Deep Brain Stimulation for Parkinson's Disease and Dystonia Fusako Yokochi 1 1Department of Neurology,Tokyo Metropolitan Neurological Hospital Keyword: deep brain stimulation , Parkinson's disease , dystonia pp.473-483
Published Date 2009/4/1
DOI https://doi.org/10.11477/mf.1416100472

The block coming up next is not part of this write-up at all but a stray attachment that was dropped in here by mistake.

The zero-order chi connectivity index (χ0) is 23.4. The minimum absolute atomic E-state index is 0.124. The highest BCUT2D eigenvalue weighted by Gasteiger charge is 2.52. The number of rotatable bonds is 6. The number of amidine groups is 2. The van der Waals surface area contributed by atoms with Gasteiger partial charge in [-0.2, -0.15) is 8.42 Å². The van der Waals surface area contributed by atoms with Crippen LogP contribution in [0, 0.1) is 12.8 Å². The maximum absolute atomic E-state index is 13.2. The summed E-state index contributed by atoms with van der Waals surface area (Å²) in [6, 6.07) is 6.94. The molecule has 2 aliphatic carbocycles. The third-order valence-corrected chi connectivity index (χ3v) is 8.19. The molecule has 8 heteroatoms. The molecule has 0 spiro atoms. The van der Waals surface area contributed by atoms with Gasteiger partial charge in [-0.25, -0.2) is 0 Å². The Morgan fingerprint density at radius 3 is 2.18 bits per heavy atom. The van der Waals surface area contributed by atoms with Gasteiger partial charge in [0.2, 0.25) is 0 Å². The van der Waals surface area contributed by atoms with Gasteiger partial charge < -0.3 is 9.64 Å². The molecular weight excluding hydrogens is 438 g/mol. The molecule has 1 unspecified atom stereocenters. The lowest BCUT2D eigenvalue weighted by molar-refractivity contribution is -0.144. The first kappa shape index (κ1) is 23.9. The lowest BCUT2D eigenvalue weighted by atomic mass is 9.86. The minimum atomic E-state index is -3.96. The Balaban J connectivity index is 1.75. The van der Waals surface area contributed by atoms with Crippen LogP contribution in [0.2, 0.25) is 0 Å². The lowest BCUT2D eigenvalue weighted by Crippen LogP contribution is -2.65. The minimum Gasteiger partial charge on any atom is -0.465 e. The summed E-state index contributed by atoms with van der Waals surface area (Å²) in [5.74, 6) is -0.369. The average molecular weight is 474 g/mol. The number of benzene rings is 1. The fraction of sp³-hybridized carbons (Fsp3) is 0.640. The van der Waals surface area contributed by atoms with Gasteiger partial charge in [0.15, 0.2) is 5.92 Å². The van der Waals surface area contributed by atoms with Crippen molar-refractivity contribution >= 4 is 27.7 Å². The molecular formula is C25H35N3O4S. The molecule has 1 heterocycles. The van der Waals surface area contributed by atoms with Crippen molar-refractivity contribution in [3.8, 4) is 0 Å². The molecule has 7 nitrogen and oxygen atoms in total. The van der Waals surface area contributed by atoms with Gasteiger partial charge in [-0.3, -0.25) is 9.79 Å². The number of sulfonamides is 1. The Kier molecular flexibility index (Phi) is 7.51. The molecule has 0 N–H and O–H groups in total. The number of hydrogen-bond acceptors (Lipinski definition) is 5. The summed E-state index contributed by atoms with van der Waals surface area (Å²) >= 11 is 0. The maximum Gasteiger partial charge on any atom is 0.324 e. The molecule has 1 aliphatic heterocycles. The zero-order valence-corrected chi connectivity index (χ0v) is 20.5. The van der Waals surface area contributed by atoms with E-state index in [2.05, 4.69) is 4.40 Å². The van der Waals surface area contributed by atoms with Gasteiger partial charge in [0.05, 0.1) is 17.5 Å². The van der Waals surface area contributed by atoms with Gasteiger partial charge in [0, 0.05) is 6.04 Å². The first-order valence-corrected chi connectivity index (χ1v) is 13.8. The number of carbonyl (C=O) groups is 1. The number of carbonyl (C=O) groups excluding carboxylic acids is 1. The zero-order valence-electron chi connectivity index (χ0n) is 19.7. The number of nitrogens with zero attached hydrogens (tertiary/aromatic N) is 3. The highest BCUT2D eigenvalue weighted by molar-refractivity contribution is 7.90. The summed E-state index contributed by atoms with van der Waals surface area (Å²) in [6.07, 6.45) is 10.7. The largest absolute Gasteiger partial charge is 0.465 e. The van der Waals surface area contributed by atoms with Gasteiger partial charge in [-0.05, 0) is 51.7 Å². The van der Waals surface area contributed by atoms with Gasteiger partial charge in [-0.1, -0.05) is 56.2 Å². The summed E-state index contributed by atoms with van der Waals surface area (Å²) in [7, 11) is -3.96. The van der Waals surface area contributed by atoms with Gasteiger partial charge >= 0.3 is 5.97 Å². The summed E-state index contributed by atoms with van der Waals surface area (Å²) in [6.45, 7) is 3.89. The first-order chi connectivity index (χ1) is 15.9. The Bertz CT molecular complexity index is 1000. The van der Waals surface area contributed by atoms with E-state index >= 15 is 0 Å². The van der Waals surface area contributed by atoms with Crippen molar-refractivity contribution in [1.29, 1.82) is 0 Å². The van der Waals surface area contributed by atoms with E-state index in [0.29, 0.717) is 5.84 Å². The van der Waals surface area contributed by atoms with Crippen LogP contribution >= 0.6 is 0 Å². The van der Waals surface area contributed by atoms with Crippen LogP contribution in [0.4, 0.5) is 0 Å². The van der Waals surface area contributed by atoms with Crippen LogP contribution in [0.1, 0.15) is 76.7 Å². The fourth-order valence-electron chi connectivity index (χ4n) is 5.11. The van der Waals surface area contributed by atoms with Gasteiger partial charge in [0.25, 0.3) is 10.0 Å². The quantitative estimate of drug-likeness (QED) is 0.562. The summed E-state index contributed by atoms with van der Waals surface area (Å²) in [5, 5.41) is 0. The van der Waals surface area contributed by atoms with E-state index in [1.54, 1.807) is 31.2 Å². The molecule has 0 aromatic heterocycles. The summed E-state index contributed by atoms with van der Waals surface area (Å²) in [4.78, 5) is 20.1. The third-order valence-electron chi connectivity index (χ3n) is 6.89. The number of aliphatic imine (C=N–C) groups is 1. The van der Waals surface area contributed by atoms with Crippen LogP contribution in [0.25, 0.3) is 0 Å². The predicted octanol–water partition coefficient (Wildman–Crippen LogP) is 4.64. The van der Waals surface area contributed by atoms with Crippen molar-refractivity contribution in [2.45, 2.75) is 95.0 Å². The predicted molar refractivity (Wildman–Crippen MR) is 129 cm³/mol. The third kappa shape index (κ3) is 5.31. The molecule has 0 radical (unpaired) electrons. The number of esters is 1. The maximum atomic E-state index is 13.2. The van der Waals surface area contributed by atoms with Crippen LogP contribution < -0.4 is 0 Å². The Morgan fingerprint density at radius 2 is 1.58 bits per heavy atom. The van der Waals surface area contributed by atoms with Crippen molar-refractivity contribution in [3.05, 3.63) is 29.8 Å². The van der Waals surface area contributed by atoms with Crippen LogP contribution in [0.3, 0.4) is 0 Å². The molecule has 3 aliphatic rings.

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 Deep brain stimulation (DBS) has proved highly effective in the treatment for Parkinson's disease and dystonia. Presently,many types of dopamine agonists,monoamine oxidase B (MAOB) inhibitors,catechol-O-methyltransferase (COMT) inhibitor or other antiparkinsonian drugs are being developed. However,it is still very difficult to medically treat motor complications associated with levodopa therapy. Surgical intervention using DBS was possible to stimulate the subthalamic nucleus as the treatment of Parkinson's disease. Stimulation of the subthalamic nucleus improves the cardinal parkinsonian symptoms and motor complication associated with levodopa treatment. DBS is a reversible treatment and the original status could be observed by turning off the stimulation. This procedure enables the observation of clinical outcomes or brain mechanisms under both the conditions of turned on and turned off stimulations. On the other hand,dystonia is heterogeneous and refractory and hence,it has been difficult to medically treat it. Since there was no effective treatment available for patients with generalized dystonia,these patients became disabled. However,recently,bilateral pallidal DBS has been shown to markedly improve the conditions of patients with generalized dystonia,and it has proven to be a reliable treatment. There are two characteristic clinical effects of pallidal DBS on dystonia. It improves primary hereditary generalized dystonia,particularly DYT1,more prominently than secondary dystonia and its beneficial effects are observed over a period of time course. The beneficial effects of pallidal DBS in patients with dystonia are not immediate but progress over weeks to months. The brain mechanism underlying the improvement of pallidal DBS in dystonia has been unclear. Many studies on DBS in Parkinson's disease and dystonia have been carried out to elucidate the clinical outcomes and/or the underlying neurophysiological mechanisms. In this review,the clinical outcomes of DBS for Parkinson's disease and dystonia will be focused on.

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